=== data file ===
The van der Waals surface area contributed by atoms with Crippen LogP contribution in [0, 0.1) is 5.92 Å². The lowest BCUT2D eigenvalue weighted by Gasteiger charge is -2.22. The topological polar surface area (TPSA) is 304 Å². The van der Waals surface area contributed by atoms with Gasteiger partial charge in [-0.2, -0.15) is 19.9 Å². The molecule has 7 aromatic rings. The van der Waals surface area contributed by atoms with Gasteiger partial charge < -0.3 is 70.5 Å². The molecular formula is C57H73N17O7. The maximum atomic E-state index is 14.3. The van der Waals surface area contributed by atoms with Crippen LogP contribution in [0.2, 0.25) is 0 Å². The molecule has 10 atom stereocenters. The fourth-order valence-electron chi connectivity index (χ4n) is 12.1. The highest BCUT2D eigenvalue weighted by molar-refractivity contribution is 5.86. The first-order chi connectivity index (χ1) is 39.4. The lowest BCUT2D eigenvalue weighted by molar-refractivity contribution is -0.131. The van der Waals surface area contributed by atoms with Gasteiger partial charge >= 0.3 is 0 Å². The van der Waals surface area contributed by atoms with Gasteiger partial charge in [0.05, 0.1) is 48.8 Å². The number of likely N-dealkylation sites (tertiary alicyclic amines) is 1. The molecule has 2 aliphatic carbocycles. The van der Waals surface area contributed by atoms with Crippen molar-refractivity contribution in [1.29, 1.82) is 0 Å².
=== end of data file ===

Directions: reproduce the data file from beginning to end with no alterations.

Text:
The van der Waals surface area contributed by atoms with Crippen LogP contribution in [0, 0.1) is 5.92 Å². The lowest BCUT2D eigenvalue weighted by Gasteiger charge is -2.22. The topological polar surface area (TPSA) is 304 Å². The van der Waals surface area contributed by atoms with Gasteiger partial charge in [-0.2, -0.15) is 19.9 Å². The molecule has 7 aromatic rings. The van der Waals surface area contributed by atoms with Gasteiger partial charge < -0.3 is 70.5 Å². The molecular formula is C57H73N17O7. The maximum atomic E-state index is 14.3. The van der Waals surface area contributed by atoms with Crippen LogP contribution in [0.2, 0.25) is 0 Å². The molecule has 10 atom stereocenters. The fourth-order valence-electron chi connectivity index (χ4n) is 12.1. The highest BCUT2D eigenvalue weighted by molar-refractivity contribution is 5.86. The first-order chi connectivity index (χ1) is 39.4. The lowest BCUT2D eigenvalue weighted by molar-refractivity contribution is -0.131. The van der Waals surface area contributed by atoms with Gasteiger partial charge >= 0.3 is 0 Å². The van der Waals surface area contributed by atoms with Gasteiger partial charge in [0.05, 0.1) is 48.8 Å². The number of likely N-dealkylation sites (tertiary alicyclic amines) is 1. The molecule has 2 aliphatic carbocycles. The van der Waals surface area contributed by atoms with Crippen molar-refractivity contribution in [1.29, 1.82) is 0 Å².